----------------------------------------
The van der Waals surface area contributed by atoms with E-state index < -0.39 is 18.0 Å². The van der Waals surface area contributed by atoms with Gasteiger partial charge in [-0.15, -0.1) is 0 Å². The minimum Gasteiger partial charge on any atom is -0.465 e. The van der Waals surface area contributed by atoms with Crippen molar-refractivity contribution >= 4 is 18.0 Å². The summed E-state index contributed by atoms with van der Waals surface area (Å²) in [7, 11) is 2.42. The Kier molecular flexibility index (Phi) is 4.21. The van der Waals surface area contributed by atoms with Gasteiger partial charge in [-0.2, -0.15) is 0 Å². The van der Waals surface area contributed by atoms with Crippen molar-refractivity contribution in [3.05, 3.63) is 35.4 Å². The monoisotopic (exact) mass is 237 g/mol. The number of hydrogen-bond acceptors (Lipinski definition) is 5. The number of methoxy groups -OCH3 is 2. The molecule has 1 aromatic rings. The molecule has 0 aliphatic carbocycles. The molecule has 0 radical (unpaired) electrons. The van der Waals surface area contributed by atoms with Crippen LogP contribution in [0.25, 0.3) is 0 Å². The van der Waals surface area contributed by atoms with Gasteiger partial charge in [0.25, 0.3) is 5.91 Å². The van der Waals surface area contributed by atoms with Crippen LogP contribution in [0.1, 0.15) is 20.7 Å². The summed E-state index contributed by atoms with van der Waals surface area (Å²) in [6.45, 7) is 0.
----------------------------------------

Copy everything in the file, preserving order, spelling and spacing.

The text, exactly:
The van der Waals surface area contributed by atoms with E-state index < -0.39 is 18.0 Å². The van der Waals surface area contributed by atoms with Gasteiger partial charge in [-0.15, -0.1) is 0 Å². The minimum Gasteiger partial charge on any atom is -0.465 e. The van der Waals surface area contributed by atoms with Crippen molar-refractivity contribution >= 4 is 18.0 Å². The summed E-state index contributed by atoms with van der Waals surface area (Å²) in [7, 11) is 2.42. The Kier molecular flexibility index (Phi) is 4.21. The van der Waals surface area contributed by atoms with Gasteiger partial charge in [-0.2, -0.15) is 0 Å². The van der Waals surface area contributed by atoms with Crippen molar-refractivity contribution in [3.05, 3.63) is 35.4 Å². The monoisotopic (exact) mass is 237 g/mol. The number of hydrogen-bond acceptors (Lipinski definition) is 5. The number of methoxy groups -OCH3 is 2. The molecule has 1 aromatic rings. The molecule has 0 aliphatic carbocycles. The molecule has 0 radical (unpaired) electrons. The van der Waals surface area contributed by atoms with Crippen LogP contribution in [0.25, 0.3) is 0 Å². The van der Waals surface area contributed by atoms with Gasteiger partial charge in [0.25, 0.3) is 5.91 Å². The van der Waals surface area contributed by atoms with Crippen LogP contribution in [0.1, 0.15) is 20.7 Å². The summed E-state index contributed by atoms with van der Waals surface area (Å²) in [6.45, 7) is 0.